Americans on both sides of the aisle are worried about meddling in the midterm elections, a new NPR/Marist poll finds, and they're convinced it won't help their party.
Asked which party potential voter fraud would favor in the midterms, 77 percent of Democrats said it would help Republicans, and 67 percent of Republicans said it would favor Democrats. Independents were split, but slightly more (41 to 36 percent, with a 4 percent margin of error throughout the survey) believe the GOP would benefit.
Party affiliation also corresponded with disagreement on what sort of meddling is likely to happen. A majority of Democrats are suspicious of foreign interference from Russia or another country, while Republicans are overwhelmingly concerned with a more domestic threat: voter suppression or illicit voting, especially by immigrants who are not U.S. citizens.
As NPR notes, there's no evidence of foreign manipulation of U.S. ballots (Russian election interference techniques were more indirect). And many of the very few improper votes that are cast each election are accidental, like the Texas woman sentenced to five years in prison for unintentionally violating the law by voting while on probation.
The survey also found a significant split on whether "many votes" will simply not be counted. While most white voters aren't concerned this may happen, a majority of non-white voters think it will.
When asked to compare the performance of male and female politicians on various aspects of holding elected office, most Americans rank them equally. But for those who say one gender performs better than the other, a new survey reported Monday at The Washington Post notes, women increasingly and consistently win the day.
The study polled voters' views on how each gender handles 12 specific policy issues, leadership, representation of their constituents, civility, and ethics. In each case, a majority or plurality ranked men and women equally. But even on traditionally "male" issues, like foreign affairs and gun regulations, more preferred women's approach than men's. Perhaps the most striking disparity was on civility, where 46 percent held the genders are equal, but 45 percent preferred women and only 9 percent preferred men.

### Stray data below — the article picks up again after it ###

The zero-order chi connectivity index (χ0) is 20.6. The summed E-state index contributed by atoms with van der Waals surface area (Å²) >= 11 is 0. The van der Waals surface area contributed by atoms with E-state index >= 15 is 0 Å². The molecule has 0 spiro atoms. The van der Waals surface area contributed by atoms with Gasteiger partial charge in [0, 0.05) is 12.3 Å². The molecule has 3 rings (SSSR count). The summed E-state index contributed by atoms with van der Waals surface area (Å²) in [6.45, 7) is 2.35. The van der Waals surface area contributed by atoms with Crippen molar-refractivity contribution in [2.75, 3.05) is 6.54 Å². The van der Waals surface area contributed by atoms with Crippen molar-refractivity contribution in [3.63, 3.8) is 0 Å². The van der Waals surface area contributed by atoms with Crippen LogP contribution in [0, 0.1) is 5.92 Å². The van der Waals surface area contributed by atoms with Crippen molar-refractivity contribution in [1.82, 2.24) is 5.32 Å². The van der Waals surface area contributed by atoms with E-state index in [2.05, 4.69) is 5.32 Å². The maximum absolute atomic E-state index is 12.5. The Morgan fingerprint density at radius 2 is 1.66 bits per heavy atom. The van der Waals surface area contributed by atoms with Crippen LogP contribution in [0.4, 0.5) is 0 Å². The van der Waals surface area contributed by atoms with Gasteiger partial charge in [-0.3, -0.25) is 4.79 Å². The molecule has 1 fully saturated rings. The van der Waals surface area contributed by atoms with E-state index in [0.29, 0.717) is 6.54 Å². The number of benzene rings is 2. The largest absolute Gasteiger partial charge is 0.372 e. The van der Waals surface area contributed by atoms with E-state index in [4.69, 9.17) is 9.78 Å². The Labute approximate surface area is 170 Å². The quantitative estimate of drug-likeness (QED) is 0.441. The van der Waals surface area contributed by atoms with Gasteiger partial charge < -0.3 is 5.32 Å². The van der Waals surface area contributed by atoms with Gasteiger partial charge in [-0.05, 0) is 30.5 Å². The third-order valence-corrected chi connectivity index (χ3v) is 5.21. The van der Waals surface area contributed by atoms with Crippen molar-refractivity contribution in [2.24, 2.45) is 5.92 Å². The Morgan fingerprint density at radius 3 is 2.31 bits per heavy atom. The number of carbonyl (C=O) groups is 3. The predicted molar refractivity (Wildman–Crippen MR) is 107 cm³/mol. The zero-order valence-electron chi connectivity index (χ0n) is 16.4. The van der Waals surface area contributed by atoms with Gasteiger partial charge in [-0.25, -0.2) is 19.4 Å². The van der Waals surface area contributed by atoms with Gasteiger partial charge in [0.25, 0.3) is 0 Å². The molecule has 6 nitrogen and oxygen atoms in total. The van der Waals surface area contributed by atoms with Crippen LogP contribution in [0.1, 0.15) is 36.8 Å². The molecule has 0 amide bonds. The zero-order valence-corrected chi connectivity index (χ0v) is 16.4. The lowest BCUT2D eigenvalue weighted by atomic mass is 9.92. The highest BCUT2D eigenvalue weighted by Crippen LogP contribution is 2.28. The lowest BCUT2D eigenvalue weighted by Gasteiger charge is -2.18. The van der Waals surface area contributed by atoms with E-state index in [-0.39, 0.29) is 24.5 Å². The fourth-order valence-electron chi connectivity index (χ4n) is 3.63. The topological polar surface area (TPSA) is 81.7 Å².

"More voters think women would do a better job — on everything — than believe that of men," summarizes Melissa Deckman, a professor of public affairs at Washington College who conducted the poll.
This held true across party lines, though Democrats were more likely to rate women better, and Republicans did give men preference on four issues: gun policy, law enforcement, immigration, and foreign affairs. Women elected to public office in America are nearly three times more likely to be Democrats than Republicans. Read The Week's Gracy Olmstead on how the GOP could shift that balance. Bonnie Kristian
Two in three Americans are ready for Special Counsel Robert Mueller to wind down his probe into Russian election meddling efforts and alleged Trump campaign collusion. In fact, a new CNN poll finds, they'd like him to be finished by the midterms.
While answers vary along predictably partisan lines — fully 72 percent of Republican respondents said they're ready to shut it down — even most Democrats (57 percent) would like the investigation to end before it's time to vote. Mueller has led the inquiry since May 2017.
The same survey found 3 in 10 say Mueller's conclusions will be "extremely important" to their voting decisions. Democrats and those who disapprove of President Trump are more likely than average to want the probe results available to inform their vote. Additionally, 7 in 10 say Trump should testify for Mueller if requested, and 56 percent say they believe the president has already tried to interfere in the investigation. Bonnie Kristian
For the first time in 18 years of Gallup polling on this question, fewer than half of Americans say they are "extremely proud" of their nationality.
From a peak of 70 percent in 2003, the proportion of those who are "extremely proud to be Americans" has steadily declined, plateauing in the final years of the George W. Bush administration and most of former President Obama's tenure and starting to noticeably decline in 2015.
Still, most Americans continue to express some degree of pride in their country. The 47 percent who are "extremely proud" are joined by 25 percent who are "very proud" and 16 percent who are "moderately proud" for an easy proud majority of 88 percent. Just 3 percent say they are not proud at all.